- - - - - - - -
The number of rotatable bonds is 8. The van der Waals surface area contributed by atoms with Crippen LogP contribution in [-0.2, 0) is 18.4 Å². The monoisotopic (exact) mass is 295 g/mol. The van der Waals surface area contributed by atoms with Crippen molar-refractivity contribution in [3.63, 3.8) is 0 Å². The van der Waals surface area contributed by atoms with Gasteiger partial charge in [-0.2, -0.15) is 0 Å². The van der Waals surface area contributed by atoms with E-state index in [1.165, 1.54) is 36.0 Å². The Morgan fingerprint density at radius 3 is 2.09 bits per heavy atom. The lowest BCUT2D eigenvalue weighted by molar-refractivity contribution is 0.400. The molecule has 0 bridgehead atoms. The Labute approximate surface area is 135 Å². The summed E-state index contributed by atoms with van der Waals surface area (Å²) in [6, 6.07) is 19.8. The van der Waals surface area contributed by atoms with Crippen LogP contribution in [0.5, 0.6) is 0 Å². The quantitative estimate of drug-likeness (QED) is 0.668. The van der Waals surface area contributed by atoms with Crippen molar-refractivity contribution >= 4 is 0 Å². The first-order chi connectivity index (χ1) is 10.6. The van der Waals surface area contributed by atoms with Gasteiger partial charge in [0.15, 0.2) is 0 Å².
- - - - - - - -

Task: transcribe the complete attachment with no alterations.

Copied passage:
The number of rotatable bonds is 8. The van der Waals surface area contributed by atoms with Crippen LogP contribution in [-0.2, 0) is 18.4 Å². The monoisotopic (exact) mass is 295 g/mol. The van der Waals surface area contributed by atoms with Crippen molar-refractivity contribution in [3.63, 3.8) is 0 Å². The van der Waals surface area contributed by atoms with Gasteiger partial charge in [-0.2, -0.15) is 0 Å². The van der Waals surface area contributed by atoms with E-state index in [1.165, 1.54) is 36.0 Å². The Morgan fingerprint density at radius 3 is 2.09 bits per heavy atom. The lowest BCUT2D eigenvalue weighted by molar-refractivity contribution is 0.400. The molecule has 0 bridgehead atoms. The Labute approximate surface area is 135 Å². The summed E-state index contributed by atoms with van der Waals surface area (Å²) in [6, 6.07) is 19.8. The van der Waals surface area contributed by atoms with Crippen LogP contribution in [0.5, 0.6) is 0 Å². The quantitative estimate of drug-likeness (QED) is 0.668. The van der Waals surface area contributed by atoms with Crippen molar-refractivity contribution >= 4 is 0 Å². The first-order chi connectivity index (χ1) is 10.6. The van der Waals surface area contributed by atoms with Gasteiger partial charge in [0.15, 0.2) is 0 Å².